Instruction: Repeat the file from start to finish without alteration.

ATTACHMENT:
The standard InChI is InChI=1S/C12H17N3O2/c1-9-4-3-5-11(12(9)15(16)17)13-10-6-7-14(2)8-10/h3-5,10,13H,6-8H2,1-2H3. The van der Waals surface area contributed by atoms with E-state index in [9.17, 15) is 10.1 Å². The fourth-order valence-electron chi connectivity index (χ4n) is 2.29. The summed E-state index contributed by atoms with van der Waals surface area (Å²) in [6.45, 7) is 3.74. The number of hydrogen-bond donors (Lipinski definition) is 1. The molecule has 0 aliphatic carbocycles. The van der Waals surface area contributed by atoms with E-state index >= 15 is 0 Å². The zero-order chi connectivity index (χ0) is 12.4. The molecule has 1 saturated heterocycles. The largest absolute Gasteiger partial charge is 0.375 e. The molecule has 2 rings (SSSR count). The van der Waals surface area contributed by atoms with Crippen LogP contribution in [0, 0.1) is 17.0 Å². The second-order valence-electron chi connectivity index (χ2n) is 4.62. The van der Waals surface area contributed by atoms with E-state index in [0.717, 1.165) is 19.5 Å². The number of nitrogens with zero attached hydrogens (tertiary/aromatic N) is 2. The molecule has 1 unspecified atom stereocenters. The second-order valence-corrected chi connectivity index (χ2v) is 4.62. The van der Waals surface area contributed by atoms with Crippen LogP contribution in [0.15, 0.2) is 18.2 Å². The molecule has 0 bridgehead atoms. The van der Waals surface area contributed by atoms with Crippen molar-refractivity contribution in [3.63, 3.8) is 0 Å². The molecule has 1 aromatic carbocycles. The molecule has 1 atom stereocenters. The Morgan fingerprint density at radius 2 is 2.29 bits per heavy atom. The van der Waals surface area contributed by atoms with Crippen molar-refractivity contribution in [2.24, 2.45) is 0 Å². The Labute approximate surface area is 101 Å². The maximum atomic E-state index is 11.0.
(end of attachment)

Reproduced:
The standard InChI is InChI=1S/C12H17N3O2/c1-9-4-3-5-11(12(9)15(16)17)13-10-6-7-14(2)8-10/h3-5,10,13H,6-8H2,1-2H3. The van der Waals surface area contributed by atoms with E-state index in [9.17, 15) is 10.1 Å². The fourth-order valence-electron chi connectivity index (χ4n) is 2.29. The summed E-state index contributed by atoms with van der Waals surface area (Å²) in [6.45, 7) is 3.74. The number of hydrogen-bond donors (Lipinski definition) is 1. The molecule has 0 aliphatic carbocycles. The van der Waals surface area contributed by atoms with E-state index >= 15 is 0 Å². The zero-order chi connectivity index (χ0) is 12.4. The molecule has 1 saturated heterocycles. The largest absolute Gasteiger partial charge is 0.375 e. The molecule has 2 rings (SSSR count). The van der Waals surface area contributed by atoms with Crippen LogP contribution in [0, 0.1) is 17.0 Å². The second-order valence-electron chi connectivity index (χ2n) is 4.62. The van der Waals surface area contributed by atoms with E-state index in [0.717, 1.165) is 19.5 Å². The number of nitrogens with zero attached hydrogens (tertiary/aromatic N) is 2. The molecule has 1 unspecified atom stereocenters. The second-order valence-corrected chi connectivity index (χ2v) is 4.62. The van der Waals surface area contributed by atoms with Crippen LogP contribution in [0.15, 0.2) is 18.2 Å². The molecule has 0 bridgehead atoms. The van der Waals surface area contributed by atoms with Crippen molar-refractivity contribution in [3.63, 3.8) is 0 Å². The molecule has 1 aromatic carbocycles. The molecule has 1 atom stereocenters. The Morgan fingerprint density at radius 2 is 2.29 bits per heavy atom. The van der Waals surface area contributed by atoms with Crippen molar-refractivity contribution in [2.24, 2.45) is 0 Å². The Labute approximate surface area is 101 Å². The maximum atomic E-state index is 11.0.